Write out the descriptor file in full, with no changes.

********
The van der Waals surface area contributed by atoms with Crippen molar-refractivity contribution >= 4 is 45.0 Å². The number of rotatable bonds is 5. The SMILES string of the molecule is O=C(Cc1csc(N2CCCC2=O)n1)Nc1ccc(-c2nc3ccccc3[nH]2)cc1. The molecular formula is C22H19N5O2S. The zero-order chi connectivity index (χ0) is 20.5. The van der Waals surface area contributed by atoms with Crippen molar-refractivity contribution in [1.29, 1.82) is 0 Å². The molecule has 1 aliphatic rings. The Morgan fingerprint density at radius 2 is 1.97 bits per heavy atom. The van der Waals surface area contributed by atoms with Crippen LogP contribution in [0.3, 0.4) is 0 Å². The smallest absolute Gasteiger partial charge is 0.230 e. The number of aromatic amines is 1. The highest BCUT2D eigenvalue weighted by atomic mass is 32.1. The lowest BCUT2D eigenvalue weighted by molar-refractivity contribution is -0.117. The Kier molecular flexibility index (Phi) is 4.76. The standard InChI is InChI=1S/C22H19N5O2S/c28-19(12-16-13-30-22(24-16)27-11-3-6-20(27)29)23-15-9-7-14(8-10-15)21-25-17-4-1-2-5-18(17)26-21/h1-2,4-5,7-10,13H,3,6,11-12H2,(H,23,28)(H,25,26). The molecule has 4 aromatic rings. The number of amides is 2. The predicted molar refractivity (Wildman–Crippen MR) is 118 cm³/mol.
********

The van der Waals surface area contributed by atoms with Crippen molar-refractivity contribution >= 4 is 45.0 Å². The number of rotatable bonds is 5. The SMILES string of the molecule is O=C(Cc1csc(N2CCCC2=O)n1)Nc1ccc(-c2nc3ccccc3[nH]2)cc1. The molecular formula is C22H19N5O2S. The zero-order chi connectivity index (χ0) is 20.5. The van der Waals surface area contributed by atoms with Crippen molar-refractivity contribution in [1.29, 1.82) is 0 Å². The molecule has 1 aliphatic rings. The Morgan fingerprint density at radius 2 is 1.97 bits per heavy atom. The van der Waals surface area contributed by atoms with Crippen LogP contribution in [0.3, 0.4) is 0 Å². The smallest absolute Gasteiger partial charge is 0.230 e. The number of aromatic amines is 1. The highest BCUT2D eigenvalue weighted by atomic mass is 32.1. The lowest BCUT2D eigenvalue weighted by molar-refractivity contribution is -0.117. The Kier molecular flexibility index (Phi) is 4.76. The standard InChI is InChI=1S/C22H19N5O2S/c28-19(12-16-13-30-22(24-16)27-11-3-6-20(27)29)23-15-9-7-14(8-10-15)21-25-17-4-1-2-5-18(17)26-21/h1-2,4-5,7-10,13H,3,6,11-12H2,(H,23,28)(H,25,26). The molecule has 4 aromatic rings. The number of amides is 2. The predicted molar refractivity (Wildman–Crippen MR) is 118 cm³/mol.